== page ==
The following is a guest post by my good friend, fellow Tar Heel and researcher Patty Kuo. She is currently a developmental psychology Ph.D. student at the University of Michigan, where her research interests include hormonal and neural correlates of parental care, and how the interrelationships in families affect parent-child relationships.
I got my period when I was 11. Though the thought of a sixth grader becoming physically able to get pregnant is the stuff of most parents' nightmares, it's not as uncommon as you might think. The national average age for a girl to get her first period is 12, and girls can start as early as age 8. Why so young? No one would argue that an 11-year-old is emotionally capable of raising a child. Why would female biology be seemingly so far ahead of psychology when it comes to sexual maturity?
Recent controversy surrounding this topic tags a fatty and preservative-laden diet as the culprit. But a growing mound of research points to some surprising social and evolutionary influences on the timing of a girl's first period, namely parental care.
One of the most popular evolutionary theories on menarche (first menstruation) explores the various emotional and developmental effects of parental care. When parental care is inconsistent, less sensitive, and more emotionally negative, children will develop insecure attachments and opportunistic mating strategies. This, researchers argue, translates to earlier onset of puberty and menarche (Belsky et al., 1991).
One aspect of the theory that has generated a lot of buzz is the implication that divorce and paternal absence may accelerate the onset of menarche. The theory suggests that when Dad's not around, menarche is brought on by way of bio-signals that tell the body, "This is an unstable environment," or "There's a shortage of males in the population." In these scenarios, the evolutionary brain sees survival as less likely, and therefore speeds up the sexual maturation process. This increases the chances of successful mating opportunities before death. So, in this sense, earlier sexual maturation provides an adaptive advantage, allowing these individuals to pass on their genes before it's too late.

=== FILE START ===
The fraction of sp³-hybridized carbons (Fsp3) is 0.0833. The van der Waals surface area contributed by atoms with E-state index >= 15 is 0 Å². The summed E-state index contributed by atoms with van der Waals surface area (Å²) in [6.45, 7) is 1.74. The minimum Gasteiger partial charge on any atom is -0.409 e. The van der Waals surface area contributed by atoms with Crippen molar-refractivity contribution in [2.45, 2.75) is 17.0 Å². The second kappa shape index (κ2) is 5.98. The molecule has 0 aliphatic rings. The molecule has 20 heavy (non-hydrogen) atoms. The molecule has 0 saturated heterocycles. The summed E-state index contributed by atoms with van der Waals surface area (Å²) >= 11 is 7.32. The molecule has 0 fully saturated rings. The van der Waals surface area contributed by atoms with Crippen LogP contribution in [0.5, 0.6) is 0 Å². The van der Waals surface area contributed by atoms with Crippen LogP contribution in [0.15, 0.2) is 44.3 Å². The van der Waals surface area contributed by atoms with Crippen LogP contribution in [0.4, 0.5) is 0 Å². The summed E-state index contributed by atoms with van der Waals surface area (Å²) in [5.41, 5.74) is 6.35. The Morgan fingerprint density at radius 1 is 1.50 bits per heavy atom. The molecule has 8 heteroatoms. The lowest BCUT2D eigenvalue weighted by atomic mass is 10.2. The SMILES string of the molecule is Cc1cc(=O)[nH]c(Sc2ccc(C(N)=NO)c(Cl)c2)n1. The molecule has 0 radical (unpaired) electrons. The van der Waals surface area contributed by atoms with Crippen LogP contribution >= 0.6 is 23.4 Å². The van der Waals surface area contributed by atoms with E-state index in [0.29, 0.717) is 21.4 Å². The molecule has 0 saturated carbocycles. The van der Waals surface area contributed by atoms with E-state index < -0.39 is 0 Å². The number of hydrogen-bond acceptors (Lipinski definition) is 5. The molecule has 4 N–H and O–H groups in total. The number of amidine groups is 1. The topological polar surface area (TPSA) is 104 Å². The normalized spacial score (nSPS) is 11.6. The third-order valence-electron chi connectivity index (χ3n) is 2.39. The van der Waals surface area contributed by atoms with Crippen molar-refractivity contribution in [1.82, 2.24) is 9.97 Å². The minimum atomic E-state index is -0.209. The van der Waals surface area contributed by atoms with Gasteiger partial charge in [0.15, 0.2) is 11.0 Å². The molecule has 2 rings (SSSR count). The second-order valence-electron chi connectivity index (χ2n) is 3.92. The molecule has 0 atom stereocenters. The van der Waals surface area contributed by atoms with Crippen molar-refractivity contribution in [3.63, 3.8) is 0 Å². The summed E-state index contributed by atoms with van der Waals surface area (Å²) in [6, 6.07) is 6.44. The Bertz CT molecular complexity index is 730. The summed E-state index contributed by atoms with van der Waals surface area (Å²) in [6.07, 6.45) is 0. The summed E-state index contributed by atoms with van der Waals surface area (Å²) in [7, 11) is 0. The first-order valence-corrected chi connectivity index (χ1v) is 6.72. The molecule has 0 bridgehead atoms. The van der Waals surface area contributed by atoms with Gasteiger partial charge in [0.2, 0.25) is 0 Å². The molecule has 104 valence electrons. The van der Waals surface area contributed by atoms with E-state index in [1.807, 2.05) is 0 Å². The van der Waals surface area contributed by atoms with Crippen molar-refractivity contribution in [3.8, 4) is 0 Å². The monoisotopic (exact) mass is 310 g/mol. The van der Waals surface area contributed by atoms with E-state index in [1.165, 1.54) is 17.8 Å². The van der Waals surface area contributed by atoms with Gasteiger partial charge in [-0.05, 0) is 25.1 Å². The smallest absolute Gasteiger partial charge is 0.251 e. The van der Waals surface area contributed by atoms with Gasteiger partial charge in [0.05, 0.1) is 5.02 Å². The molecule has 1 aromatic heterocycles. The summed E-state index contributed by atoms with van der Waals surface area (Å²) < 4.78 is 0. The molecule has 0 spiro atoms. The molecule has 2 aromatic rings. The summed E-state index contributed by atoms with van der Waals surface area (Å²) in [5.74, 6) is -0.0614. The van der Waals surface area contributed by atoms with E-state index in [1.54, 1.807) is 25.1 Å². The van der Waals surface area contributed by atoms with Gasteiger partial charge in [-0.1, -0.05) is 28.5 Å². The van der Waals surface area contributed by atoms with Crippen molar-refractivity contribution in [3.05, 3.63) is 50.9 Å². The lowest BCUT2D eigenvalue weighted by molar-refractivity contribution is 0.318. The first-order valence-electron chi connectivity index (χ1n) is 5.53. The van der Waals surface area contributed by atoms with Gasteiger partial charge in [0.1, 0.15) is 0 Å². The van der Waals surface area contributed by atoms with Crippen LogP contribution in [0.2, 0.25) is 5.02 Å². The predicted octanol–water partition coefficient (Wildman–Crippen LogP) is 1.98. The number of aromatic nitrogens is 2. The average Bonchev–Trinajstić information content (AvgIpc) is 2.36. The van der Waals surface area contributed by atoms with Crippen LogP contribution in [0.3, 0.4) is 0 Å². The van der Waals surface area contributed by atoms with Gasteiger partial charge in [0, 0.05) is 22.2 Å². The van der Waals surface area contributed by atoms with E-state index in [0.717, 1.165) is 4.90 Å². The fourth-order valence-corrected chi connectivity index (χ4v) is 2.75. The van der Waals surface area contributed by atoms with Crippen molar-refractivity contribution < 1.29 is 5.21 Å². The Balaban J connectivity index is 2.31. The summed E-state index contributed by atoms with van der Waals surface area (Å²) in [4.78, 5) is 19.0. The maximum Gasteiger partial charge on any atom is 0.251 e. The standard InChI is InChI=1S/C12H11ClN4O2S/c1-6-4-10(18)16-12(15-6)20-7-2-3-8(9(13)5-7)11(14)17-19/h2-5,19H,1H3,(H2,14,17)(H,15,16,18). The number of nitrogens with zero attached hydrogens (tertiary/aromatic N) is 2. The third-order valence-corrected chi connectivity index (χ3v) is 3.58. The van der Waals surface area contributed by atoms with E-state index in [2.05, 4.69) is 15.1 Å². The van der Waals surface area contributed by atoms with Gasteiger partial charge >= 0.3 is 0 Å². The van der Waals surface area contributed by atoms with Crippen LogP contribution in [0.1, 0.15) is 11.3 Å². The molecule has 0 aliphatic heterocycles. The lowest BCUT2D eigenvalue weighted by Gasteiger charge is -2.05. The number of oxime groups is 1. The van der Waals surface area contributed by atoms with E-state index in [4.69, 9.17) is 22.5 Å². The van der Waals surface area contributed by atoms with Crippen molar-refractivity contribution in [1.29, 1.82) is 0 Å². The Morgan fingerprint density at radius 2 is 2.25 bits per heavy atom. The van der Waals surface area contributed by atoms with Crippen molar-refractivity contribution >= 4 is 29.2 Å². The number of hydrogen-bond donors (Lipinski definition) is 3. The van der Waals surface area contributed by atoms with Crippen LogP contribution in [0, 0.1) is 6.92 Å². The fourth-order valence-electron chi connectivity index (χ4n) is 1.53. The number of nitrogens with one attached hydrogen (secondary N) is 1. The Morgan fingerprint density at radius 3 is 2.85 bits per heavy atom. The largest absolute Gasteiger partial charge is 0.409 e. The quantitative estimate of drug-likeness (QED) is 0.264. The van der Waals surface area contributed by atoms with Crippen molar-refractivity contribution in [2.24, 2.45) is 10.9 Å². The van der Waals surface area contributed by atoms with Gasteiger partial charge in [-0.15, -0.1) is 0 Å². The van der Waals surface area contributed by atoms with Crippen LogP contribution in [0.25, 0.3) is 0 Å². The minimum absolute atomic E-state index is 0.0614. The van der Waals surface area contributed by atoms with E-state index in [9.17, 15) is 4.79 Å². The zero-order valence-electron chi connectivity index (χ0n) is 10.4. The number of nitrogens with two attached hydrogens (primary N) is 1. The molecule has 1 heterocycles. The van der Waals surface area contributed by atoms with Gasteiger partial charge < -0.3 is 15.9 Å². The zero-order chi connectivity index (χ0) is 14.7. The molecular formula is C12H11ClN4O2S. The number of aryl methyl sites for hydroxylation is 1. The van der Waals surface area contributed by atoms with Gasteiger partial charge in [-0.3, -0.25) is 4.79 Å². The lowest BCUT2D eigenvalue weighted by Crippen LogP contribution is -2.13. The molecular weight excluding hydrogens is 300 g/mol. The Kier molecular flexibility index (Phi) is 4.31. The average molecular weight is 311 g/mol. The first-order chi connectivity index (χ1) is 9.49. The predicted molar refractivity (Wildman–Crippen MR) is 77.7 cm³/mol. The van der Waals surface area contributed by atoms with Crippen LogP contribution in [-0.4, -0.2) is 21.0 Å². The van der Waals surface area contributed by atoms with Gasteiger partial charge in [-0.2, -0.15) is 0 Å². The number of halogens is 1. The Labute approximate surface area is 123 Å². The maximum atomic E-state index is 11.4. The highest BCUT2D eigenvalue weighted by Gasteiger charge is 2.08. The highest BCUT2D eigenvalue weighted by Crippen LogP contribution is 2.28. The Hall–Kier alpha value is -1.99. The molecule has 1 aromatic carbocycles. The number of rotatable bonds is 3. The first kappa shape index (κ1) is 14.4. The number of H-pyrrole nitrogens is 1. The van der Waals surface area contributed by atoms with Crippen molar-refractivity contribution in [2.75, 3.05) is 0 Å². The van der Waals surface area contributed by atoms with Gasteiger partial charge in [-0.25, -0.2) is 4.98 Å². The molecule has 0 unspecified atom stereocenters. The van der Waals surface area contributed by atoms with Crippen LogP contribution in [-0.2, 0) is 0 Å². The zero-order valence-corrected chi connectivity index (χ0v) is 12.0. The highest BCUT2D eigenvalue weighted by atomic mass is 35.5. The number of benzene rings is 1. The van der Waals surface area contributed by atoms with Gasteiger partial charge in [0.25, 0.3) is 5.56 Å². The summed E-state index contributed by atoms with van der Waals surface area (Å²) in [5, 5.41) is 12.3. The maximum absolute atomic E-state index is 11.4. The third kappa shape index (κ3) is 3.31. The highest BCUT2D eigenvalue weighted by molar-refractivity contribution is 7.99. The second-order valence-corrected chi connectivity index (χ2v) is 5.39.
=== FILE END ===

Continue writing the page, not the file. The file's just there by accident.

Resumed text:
But what if the male present is unrelated, like a stepfather? The unrelated male hypothesis argues that the presence of an unrelated male should signal a reproductive opportunity, and thus accelerate menarche (Barkow, 1986). And, in fact, recent research has shown that the presence of a stepfather does accelerate menarche (Ellis, 2004; Ellis & Garber, 2000). But interestingly enough, the conclusion is reversed in girls who have supportive and invested stepfathers (Jaffee et al., 2003).
However, it’s not only about paternal investment. Attachment, characterized by the relationship between an infant and its primary caregiver (usually the mother; Ainsworth, 1979) has also been examined as a predictor of menarche timing. Infant attachment is assessed as secure or insecure depending upon the infant response to the mother's departure and return, in what's known as the Strange Situation procedure (Ainsworth, 1978). Girls who had insecure attachments to their mother achieved menarche earlier than girls who had secure attachments (Belsky, Houts, & Fearon, 2010). This may be reflective of harsher maternal responses in the early environment, which influences future reproductive strategy (Belsky, Steinberg, Houts, & Halpern-Felsher, 2010). Meaning, if Mom is harsh, then it would be in a girl’s evolutionary interest to mature faster. This way, she could find a mate that would take care of her.
Today, girls are going through puberty earlier than ever, and the research seems to align with changes in parental investment in recent generations. Could the higher incidences of advanced female sexual maturation be a reflection of our culture's recent shift towards divorce and extended step-families? Familial structures will change over time, but one thing's for certain: It’s important for parents to remain supportive and involved in their kids’ lives.